Use the Work Lessons of the Pandemic to Help New Parents
MGoogle’s first woman to be granted maternity leave was me more than 20 years ago.
But I almost didn’t come back to work after my first baby was born. I felt too exhausted to be away from my baby while trying to balance my work and family life. It would have changed my career if I made another decision at that time.
That’s one of the reasons why I’ve long advocated for better maternity leave policies. As I went on my fifth maternity leave, 2014 was the first time I had written about how offering such a benefit to businesses.
Our work habits are changing. The pandemic showed us that we don’t have to sit in a cubicle to be productive in our jobs. For new parents, flexibility is crucial for their work.
That’s why I’m glad that starting today Googlers will have an additional three months to work from home after their family leave ends. This policy will add to our newly announced 24-week increase in paid maternal leave.
I remember what it’s like to work from an office while wondering what’s happening with your baby at home. It means you can’t check in to make sure they’re sleeping and eating well and happy. And if you’re breastfeeding, it means remembering pumping supplies, cleaning the equipment, storing milk, and rushing home to make sure to arrive for your baby’s feeding.
But it doesn’t have to be this way. Parents with remote jobs should have the ability to work remotely while still meeting all of their daily needs.
The pandemic has been hard on everyone, and it’s taken a particular toll on women. Research also shows that some parents with young children have seen the benefits of the pandemic. Brookings recently published an analysis that found the percentage of mothers with college degrees who are parenting toddlers or infants increased in 2018 compared to 2018.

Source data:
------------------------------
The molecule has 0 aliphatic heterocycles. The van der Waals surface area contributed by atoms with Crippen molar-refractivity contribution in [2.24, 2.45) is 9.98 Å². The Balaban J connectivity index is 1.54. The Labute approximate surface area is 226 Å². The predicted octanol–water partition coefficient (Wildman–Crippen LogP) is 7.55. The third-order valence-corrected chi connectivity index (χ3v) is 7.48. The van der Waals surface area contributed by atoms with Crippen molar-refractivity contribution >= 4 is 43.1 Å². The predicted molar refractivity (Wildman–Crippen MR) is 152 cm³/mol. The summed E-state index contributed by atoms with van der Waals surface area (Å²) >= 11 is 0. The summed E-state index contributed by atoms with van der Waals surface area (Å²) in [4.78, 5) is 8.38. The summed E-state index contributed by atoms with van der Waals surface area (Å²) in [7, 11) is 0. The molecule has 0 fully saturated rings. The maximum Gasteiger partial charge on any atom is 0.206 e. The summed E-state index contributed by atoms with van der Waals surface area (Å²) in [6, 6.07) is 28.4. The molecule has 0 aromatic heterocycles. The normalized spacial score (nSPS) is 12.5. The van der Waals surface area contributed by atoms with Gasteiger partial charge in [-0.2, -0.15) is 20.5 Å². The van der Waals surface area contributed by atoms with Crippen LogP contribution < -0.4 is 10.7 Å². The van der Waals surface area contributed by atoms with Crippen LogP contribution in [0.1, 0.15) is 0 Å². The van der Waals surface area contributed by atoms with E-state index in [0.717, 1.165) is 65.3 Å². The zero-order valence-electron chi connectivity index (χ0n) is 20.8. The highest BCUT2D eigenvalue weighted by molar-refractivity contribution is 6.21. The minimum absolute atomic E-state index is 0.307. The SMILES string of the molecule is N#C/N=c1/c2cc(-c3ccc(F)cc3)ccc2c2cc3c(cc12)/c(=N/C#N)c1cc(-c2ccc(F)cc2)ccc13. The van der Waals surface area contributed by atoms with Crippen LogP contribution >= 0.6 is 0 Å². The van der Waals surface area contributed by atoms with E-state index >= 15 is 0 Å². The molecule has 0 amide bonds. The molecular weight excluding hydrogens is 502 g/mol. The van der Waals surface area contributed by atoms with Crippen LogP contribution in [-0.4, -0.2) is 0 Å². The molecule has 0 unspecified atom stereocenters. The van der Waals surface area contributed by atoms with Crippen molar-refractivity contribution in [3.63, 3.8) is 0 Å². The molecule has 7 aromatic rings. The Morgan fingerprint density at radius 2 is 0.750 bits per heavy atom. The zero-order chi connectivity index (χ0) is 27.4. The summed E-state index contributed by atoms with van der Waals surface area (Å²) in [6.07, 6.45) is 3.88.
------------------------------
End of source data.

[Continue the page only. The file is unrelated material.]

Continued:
Working from home has opened up possibilities we didn’t think were possible before. It was difficult to envision YouTube being run with all employees working remotely at the time of the pandemic. But we did.
We weren’t the only company to keep up with business demands while out of the office. Pew Research Center released a February report showing that 90% of those surveyed said they were able to work remotely while coping with the pandemic.
Although there are many benefits of working with others in person such as the opportunity to share ideas, learn from and build relationships and network, it is also beneficial to work remotely. This allows us to cut down on our commutes, make time to exercise, be closer to family, and enjoy more quality time together. At YouTube, we’ve adopted a hybrid schedule, and we’ve offered our employees the option to apply to work remotely on a permanent basis.
Flexibility is essential not only for employees but also for society in general. Companies should reconsider what they need to do in person for conferences and business trips so that more people of diverse backgrounds are able to participate online.
Not everyone can work from home. People who work at hospitals, restaurants, pharmacies, or in manufacturing can’t attend meetings virtually or work from a home office. And there’s a persistent problem that people with higher incomes benefit from leave policies while those making lower incomes do not. BLS data shows that only 23% of Americans had paid leave for family reasons last year.
America is the only OECD nation that doesn’t provide paid parental leave.
There is still much to be done to make leaving more affordable for all. That’s why this issue continues to be a top priority.
We have learned new ways of working because of the pandemic. These lessons on flexibility should be taken into consideration as we progress and allow new parents to work from home.
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